At the end of March, faith-based non-profit Link Ministries and Urban Tech, the downtown studio of the College of Architecture at Texas Tech University, announced plans for High Cotton Genesis, a homeless assistance facility on the 5-acre site of a former cotton gin in Lubbock, Texas. Designed by San Antonio architecture studios HiWorks and Urbanist Design and Dallas landscape architecture practice Studio Outside, the master plan provides a framework for phased development of new service buildings and a chapel, the adaptive reuse of existing agricultural structures, and landscape elements that will soften the harsh West Texas environment.
High Cotton has already been in operation on the site for three years in a military-like array of tents, which has become known as “Tent City.” It was set up after the Lubbock City Council made it illegal for the homeless to occupy the city’s central library as a 90-day assistance program geared toward helping the housing impaired to get back on their feet, find a job, and move into their own residence. “We came at it not trying to be nice to anybody, we were just trying to get them out of downtown,” said Urban Tech director David Driskill.
Link Ministries, which owns and operates several community centers in former cotton industry buildings in the area, donated the property. The facility—the first of its kind in Lubbock—turned out to tap quite a need. “Every day I get at least one call from a potential resident that I have to turn down because we’re at capacity and have a waiting list. It’s a good sign that our services are helping people in the community, but it’s also a sign that it’s time to grow,” said Link Ministries director Les Burrus in a statement.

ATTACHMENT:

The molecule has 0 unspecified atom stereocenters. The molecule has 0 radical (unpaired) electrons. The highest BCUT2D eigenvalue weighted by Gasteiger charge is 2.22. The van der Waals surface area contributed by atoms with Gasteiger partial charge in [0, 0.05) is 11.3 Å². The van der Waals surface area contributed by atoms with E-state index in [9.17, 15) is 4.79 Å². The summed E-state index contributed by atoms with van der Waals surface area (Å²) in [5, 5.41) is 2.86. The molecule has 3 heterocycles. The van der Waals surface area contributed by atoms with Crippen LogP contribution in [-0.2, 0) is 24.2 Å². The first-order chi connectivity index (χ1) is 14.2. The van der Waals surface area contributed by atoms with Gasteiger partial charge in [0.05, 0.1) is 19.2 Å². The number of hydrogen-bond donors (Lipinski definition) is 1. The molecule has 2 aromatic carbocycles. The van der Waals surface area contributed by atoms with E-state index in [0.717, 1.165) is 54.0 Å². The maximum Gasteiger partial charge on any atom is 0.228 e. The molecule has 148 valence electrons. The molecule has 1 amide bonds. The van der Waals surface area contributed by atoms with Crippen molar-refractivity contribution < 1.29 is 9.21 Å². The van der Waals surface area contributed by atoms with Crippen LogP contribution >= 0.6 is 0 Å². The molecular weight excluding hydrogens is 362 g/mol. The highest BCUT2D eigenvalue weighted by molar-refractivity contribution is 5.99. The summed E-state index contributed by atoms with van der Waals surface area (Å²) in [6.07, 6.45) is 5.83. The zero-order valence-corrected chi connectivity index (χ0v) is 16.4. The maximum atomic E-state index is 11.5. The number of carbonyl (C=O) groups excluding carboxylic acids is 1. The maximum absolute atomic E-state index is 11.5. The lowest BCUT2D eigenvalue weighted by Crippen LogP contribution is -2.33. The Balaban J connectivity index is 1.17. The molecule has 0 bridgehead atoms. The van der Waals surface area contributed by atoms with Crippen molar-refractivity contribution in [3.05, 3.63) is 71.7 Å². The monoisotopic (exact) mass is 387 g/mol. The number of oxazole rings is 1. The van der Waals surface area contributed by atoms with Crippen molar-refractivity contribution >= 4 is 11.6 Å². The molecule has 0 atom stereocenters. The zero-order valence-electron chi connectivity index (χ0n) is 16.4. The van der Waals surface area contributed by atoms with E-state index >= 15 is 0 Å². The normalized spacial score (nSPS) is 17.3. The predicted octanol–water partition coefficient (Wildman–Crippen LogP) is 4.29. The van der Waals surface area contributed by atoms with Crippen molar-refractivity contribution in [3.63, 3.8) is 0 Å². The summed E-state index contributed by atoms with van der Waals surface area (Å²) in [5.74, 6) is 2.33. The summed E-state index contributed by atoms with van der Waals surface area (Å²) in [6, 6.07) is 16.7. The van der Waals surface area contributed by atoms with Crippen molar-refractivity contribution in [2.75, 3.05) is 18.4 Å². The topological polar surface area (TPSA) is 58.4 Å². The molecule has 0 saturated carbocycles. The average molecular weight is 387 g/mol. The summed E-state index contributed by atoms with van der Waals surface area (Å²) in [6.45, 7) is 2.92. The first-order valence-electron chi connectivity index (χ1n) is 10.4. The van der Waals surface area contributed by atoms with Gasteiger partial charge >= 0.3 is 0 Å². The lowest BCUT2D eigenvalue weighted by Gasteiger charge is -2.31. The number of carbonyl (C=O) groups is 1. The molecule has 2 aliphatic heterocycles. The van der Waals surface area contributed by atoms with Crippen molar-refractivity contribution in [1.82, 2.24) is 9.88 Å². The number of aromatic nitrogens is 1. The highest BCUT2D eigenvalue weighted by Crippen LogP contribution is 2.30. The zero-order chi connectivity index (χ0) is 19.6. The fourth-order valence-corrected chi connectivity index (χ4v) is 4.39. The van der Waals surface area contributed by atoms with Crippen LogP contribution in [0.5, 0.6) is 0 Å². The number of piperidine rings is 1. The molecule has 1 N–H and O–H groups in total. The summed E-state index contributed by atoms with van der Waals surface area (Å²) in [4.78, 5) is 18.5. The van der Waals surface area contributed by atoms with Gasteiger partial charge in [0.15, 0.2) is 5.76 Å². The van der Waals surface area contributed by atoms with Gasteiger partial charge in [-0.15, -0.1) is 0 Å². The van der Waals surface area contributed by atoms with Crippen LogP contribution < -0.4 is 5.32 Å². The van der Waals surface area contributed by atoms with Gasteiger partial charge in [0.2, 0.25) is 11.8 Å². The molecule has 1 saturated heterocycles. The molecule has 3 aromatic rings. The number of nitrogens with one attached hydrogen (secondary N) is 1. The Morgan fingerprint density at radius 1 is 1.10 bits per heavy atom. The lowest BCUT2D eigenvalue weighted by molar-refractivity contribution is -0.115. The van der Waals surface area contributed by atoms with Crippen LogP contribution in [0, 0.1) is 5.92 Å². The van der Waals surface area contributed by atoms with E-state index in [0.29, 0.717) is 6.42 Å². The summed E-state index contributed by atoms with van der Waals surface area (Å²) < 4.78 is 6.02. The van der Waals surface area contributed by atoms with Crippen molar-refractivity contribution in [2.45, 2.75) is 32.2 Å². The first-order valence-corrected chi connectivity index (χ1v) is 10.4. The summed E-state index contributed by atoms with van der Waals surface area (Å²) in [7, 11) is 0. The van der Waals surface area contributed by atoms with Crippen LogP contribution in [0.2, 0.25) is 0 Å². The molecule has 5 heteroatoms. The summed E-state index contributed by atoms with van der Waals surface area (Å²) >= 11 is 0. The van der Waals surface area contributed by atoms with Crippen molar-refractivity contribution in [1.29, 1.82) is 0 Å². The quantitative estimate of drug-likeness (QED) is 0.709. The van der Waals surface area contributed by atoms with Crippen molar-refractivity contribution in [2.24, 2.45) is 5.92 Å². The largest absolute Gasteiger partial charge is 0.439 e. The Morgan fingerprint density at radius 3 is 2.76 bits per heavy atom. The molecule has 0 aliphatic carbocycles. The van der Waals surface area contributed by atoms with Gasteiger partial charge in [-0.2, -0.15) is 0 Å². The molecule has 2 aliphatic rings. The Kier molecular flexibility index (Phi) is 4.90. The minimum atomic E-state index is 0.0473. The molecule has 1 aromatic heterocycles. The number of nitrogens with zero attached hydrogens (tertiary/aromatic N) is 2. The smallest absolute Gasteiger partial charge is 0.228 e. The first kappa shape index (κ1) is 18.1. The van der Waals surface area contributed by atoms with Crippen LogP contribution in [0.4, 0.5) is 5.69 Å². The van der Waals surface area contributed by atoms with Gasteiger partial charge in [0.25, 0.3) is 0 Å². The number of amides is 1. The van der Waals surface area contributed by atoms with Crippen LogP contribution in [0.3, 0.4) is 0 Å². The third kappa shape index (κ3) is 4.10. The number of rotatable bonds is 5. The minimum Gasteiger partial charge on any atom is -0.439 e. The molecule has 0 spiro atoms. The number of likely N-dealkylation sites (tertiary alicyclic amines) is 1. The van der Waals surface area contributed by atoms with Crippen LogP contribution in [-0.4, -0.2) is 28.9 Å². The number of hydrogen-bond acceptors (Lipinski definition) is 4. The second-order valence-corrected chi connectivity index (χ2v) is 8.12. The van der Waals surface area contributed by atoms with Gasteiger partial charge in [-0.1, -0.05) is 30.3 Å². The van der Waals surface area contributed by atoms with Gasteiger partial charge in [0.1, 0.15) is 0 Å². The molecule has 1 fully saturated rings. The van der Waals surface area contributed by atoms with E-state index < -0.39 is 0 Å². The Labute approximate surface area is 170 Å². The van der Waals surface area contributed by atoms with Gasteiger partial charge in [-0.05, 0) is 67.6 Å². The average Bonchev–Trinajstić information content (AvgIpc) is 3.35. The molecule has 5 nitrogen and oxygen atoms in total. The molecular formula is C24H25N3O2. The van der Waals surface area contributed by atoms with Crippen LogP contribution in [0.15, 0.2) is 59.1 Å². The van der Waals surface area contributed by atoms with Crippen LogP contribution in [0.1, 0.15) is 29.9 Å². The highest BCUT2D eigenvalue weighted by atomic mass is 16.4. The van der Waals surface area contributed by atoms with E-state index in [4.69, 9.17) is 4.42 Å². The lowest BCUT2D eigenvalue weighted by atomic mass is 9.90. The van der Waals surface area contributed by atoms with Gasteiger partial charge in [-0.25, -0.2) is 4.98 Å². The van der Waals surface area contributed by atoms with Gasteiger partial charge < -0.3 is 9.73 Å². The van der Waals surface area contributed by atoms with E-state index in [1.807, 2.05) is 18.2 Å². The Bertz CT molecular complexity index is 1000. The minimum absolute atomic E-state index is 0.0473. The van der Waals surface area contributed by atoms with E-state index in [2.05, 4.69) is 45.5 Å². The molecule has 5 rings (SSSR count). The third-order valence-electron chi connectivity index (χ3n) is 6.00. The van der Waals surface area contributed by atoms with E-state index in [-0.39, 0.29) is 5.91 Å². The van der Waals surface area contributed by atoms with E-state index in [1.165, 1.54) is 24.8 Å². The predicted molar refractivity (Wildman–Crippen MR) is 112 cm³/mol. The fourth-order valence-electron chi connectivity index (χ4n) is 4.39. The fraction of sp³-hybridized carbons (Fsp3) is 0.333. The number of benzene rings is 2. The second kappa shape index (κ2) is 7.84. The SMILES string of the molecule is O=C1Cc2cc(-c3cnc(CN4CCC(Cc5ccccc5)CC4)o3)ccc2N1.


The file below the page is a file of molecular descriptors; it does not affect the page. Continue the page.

To determine how best to improve the project, Link Ministries and Urban Tech formed an advisory group (the High Cotton Core) and held an information gathering session in January 2012. In the fall of that year, Lake Flato Architects led a design charrette with the High Cotton community to further flesh out a vision for the site. In fall 2013, the stakeholders reached out to the design team, inviting them for a two-day site visit and two more charrettes. In order to get a better idea of the experience of residents, Brantley Hightower, founder and principal of HiWorks, spent a night in Tent City.
The master plan builds on the assets that High Cotton has in place, making strategic additions to diversify and improve the level of services offered so that it can help a broader range of the homeless population. One key element that was maintained is Tent City. “The whole idea of using tents started because that was all they had,” said Hightower. “But what they found is that they were nice enough and permanent enough to be an improvement over the street, but you didn’t want to stay there forever.”
“When you start getting into physical architecture for this kind of use it has to be durable and can get dehumanizing pretty quick,” said Jonathan Card of Urbanist Design. “The tents are no substitute to your own house, but they do offer some dignity.”
The most prominent architectural aspect of the project is the chapel, a 45-foot high extension of the existing cotton gin building, which will become a landmark in the flat landscape. The lower-slung service buildings and a perimeter wall, based on a Spanish Mission precedent, are planned to be constructed from rammed earth.
The landscape design mixes various drought-resistant grasses and other arid plants with windbreaks and lusher vegetation to create a soothing retreat from the surrounding windswept plains. “We ended up blending orthogonal lines and letting nature eat its way through the site to give it more interest,” said Tary Arterburn of Studio Outside. “The client said that part of West Texas is like walking into a definition of hell and wanted it to be an oasis for residents.”